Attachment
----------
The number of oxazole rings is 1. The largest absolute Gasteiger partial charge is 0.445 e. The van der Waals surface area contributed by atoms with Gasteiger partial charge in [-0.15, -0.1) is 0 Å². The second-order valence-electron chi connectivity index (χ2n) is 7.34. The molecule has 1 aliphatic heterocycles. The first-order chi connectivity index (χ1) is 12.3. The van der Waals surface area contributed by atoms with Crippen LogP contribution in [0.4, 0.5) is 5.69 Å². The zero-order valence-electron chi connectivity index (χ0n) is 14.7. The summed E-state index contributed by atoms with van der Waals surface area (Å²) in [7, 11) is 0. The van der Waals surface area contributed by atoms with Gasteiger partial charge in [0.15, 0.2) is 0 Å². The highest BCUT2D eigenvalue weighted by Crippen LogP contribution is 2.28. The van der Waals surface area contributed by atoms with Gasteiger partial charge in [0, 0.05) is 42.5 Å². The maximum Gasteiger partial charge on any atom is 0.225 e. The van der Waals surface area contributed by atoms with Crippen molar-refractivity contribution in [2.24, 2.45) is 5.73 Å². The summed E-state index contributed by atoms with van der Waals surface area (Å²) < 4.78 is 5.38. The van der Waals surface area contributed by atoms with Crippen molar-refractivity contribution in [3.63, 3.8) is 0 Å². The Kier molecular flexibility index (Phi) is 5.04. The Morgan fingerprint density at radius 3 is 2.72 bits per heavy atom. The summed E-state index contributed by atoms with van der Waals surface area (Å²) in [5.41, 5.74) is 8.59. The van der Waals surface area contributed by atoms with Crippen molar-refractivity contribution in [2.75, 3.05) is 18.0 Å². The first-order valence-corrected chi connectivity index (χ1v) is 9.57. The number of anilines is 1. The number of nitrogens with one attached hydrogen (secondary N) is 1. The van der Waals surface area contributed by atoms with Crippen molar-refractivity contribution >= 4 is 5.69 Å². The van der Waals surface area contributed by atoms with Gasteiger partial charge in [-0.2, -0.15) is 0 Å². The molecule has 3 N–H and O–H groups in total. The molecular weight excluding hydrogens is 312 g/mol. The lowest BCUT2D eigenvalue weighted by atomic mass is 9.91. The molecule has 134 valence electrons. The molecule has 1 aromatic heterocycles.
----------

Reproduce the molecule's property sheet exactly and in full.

The number of oxazole rings is 1. The largest absolute Gasteiger partial charge is 0.445 e. The van der Waals surface area contributed by atoms with Gasteiger partial charge in [-0.15, -0.1) is 0 Å². The second-order valence-electron chi connectivity index (χ2n) is 7.34. The molecule has 1 aliphatic heterocycles. The first-order chi connectivity index (χ1) is 12.3. The van der Waals surface area contributed by atoms with Crippen LogP contribution in [0.4, 0.5) is 5.69 Å². The zero-order valence-electron chi connectivity index (χ0n) is 14.7. The summed E-state index contributed by atoms with van der Waals surface area (Å²) in [7, 11) is 0. The van der Waals surface area contributed by atoms with Gasteiger partial charge in [0.15, 0.2) is 0 Å². The highest BCUT2D eigenvalue weighted by Crippen LogP contribution is 2.28. The van der Waals surface area contributed by atoms with Gasteiger partial charge in [0, 0.05) is 42.5 Å². The maximum Gasteiger partial charge on any atom is 0.225 e. The van der Waals surface area contributed by atoms with Crippen molar-refractivity contribution in [2.24, 2.45) is 5.73 Å². The summed E-state index contributed by atoms with van der Waals surface area (Å²) < 4.78 is 5.38. The van der Waals surface area contributed by atoms with Crippen molar-refractivity contribution in [3.63, 3.8) is 0 Å². The Kier molecular flexibility index (Phi) is 5.04. The Morgan fingerprint density at radius 3 is 2.72 bits per heavy atom. The summed E-state index contributed by atoms with van der Waals surface area (Å²) in [5.41, 5.74) is 8.59. The van der Waals surface area contributed by atoms with Crippen molar-refractivity contribution in [2.75, 3.05) is 18.0 Å². The first-order valence-corrected chi connectivity index (χ1v) is 9.57. The number of anilines is 1. The number of nitrogens with one attached hydrogen (secondary N) is 1. The van der Waals surface area contributed by atoms with Crippen molar-refractivity contribution >= 4 is 5.69 Å². The van der Waals surface area contributed by atoms with Gasteiger partial charge in [-0.2, -0.15) is 0 Å². The molecule has 3 N–H and O–H groups in total. The molecular weight excluding hydrogens is 312 g/mol. The lowest BCUT2D eigenvalue weighted by atomic mass is 9.91. The molecule has 134 valence electrons. The molecule has 1 aromatic heterocycles.